Foods And Cuisines

Nepal has different eating habits from European the other various countries. Especially. Nepalese cuisine comprises a variety of cuisines based upon ethnicity, soil, and climate relating to Nepal’s cultural diversity and geography. Meals are traditionally eaten seated or squatting on the floor and eat with the right hand on the plate. Before having the meal, we Nepalese wash our hands and face. In Nepal, it is necessary to wash your face and brush your teeth. Having anything before brushing the teeth is considered to be a dirty and bad habit. There is a very unique tradition in Nepal i.e. while we are having our meal, we are not allowed to speak. Not only that, the host eats after the guest. This is considered to be a sign of politeness and respect toward the guest. While the guest eats, the host takes proper care of the service and provides all the things that a guest needs in a meal. This kind of tradition we practice makes many Europeans and foreigners uncomfortable but this is the culture passed to us for many generations and has become an integral part of the Nepalese society.

Much of the cuisine is a variation of Asian themes. Other foods have hybrid Tibetan, Indian and Thai origins. Nevertheless, dal-bhat-tarkari (Nepali: दाल भात तरकारी) is eaten throughout the country. Dal is a soup made of lentils and spices. This is served over boiled grain, bhat—usually rice with vegetable stew, tarkari. Condiments are usually small amounts of extremely spicy chutney (चटनी) or pickle (achaar, अचार) which can be fresh or fermented. The variety of these is staggering, said to number in the thousands. Other accompaniments may be sliced lemon (kagati”) with fresh green chili (hariyo khursani). Dhindo is a traditional food of Nepal. Much of the cuisine is similar to middle eastern cuisine. It also has a high influence on south and central Asian cuisine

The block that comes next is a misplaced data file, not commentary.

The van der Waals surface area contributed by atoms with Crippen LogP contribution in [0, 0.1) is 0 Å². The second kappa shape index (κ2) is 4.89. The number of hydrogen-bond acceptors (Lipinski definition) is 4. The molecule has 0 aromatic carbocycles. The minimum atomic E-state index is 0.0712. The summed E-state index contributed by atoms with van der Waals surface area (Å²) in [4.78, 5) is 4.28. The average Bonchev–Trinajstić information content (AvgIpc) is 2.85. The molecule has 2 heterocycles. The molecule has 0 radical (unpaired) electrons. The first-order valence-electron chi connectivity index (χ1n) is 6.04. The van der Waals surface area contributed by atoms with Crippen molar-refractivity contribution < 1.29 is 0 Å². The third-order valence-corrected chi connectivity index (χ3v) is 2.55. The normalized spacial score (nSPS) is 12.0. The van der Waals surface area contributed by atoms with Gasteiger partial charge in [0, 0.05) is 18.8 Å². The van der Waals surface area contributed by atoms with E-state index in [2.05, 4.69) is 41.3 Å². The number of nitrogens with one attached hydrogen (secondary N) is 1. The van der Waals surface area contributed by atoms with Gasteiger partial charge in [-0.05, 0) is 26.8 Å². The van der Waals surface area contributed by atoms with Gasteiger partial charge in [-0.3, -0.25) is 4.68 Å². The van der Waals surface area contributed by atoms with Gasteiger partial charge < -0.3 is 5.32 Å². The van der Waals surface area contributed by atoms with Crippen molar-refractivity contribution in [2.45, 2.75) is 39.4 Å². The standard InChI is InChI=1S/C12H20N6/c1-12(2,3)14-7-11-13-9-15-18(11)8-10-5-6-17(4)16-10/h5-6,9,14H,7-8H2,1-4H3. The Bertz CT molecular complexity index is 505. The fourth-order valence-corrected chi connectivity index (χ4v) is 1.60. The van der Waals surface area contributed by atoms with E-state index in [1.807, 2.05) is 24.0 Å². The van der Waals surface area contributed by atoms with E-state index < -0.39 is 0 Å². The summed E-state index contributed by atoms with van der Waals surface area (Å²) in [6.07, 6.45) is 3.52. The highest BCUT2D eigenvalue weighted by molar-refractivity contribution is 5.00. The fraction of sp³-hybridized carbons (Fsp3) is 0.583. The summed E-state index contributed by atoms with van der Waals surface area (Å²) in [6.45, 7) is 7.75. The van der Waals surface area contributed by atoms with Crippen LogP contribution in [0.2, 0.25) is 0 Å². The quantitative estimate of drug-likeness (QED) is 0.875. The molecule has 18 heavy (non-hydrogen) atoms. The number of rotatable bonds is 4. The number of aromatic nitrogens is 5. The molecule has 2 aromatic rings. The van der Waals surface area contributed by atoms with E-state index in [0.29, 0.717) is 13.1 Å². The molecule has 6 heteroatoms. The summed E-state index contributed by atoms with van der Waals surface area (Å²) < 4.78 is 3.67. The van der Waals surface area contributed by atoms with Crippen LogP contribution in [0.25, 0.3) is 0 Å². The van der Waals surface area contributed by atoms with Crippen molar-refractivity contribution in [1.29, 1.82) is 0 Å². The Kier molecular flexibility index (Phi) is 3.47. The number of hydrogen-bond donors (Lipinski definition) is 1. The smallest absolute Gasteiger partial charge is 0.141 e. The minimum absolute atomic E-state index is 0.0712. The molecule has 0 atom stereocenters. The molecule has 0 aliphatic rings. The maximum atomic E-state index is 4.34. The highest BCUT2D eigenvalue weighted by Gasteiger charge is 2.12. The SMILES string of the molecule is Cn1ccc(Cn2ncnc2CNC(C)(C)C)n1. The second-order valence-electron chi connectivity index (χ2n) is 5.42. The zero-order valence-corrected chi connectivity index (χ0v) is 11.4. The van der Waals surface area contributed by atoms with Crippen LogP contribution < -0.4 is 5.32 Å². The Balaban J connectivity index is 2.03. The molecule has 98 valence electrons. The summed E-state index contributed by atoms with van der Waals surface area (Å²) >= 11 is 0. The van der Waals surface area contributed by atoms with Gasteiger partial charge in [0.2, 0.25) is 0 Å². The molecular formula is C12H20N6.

Momo—Tibetan-style dumplings with Nepalese spices—are one of the most popular foods in Nepal. They were originally filled with buffalo meat but now also with goat or chicken, as well as vegetarian preparations. Special foods such as Sel-roti and Patre are eaten during festivals such as Tihar.

Chow Mein is a Nepali favorite in modern times based on Chinese-style stir-fried noodles. It is one of the most beloved everyday staple lunches in Nepalese households today.

List of Nepalese Dishes

Nepalese Dishes

  • Achaar
  • Chiura ( Flattened rice )
  • Bhatmaas – Nepali name for fried black soybeans
  • Buffalo curd – curd dairy product prepared from buffalo milk
  • Chaat
  • Chaku (Nepalese cuisine)
  • Chhurpi
  • Chicken curry
  • Choila
  • Chow mein
  • Chunlā
  • Chutney
  • Curry
  • Dal
  • Dal bhat
  • Dhindo
  • Fried cauliflower
  • Ghee
  • Haluwa
  • Jimbu
  • Kheer
  • Kinema
  • Kwati
  • Laping
  • Masyaura
  • Momo (dumpling)
  • Noodle soup
  • Pokhemma
  • Press cake
  • Pukala
  • Pustakari
  • Qeema
  • Roti
  • Samay Baji
  • Sapu Mhicha
  • Sekuwa
  • Sel roti
  • Sinki (food)
  • Sukuti
  • Swan Puka
  • Tarasari
  • Thali
  • Khichdi
  • Khoa


  • Aloo kauli
  • Kukhurako masu – Chicken spiced stew
  • goat stew
  • Gundruk
  • Vegetable tarkari
  • Pork stew
  • Mixed Veg Tarkari
  • Masyaura
  • Dal
  • Saag

Newa Cusine

  • Aalu achar
  • Bodi ko Achar
  • Chataamari
  • Dhau
  • Kachilaa
  • Lakhamari
  • Sanyaa
  • Sanyaakhunya
  • Thwon
  • Yomari
  • Alu tama
  • Choila
  • Pau kwa
  • Sapu Mhicha


  • Aila (liquor)
  • Butter tea
  • Chhaang
  • Masala chai
  • Nepali tea – a beverage from the leaves of tea plants produced in Nepal
  • Raksi {Senteyrem (in Kalimpong)}
  • Rakura tea
  • Tongba
  • Khukri Rum
  • Nigar
  • Sharbat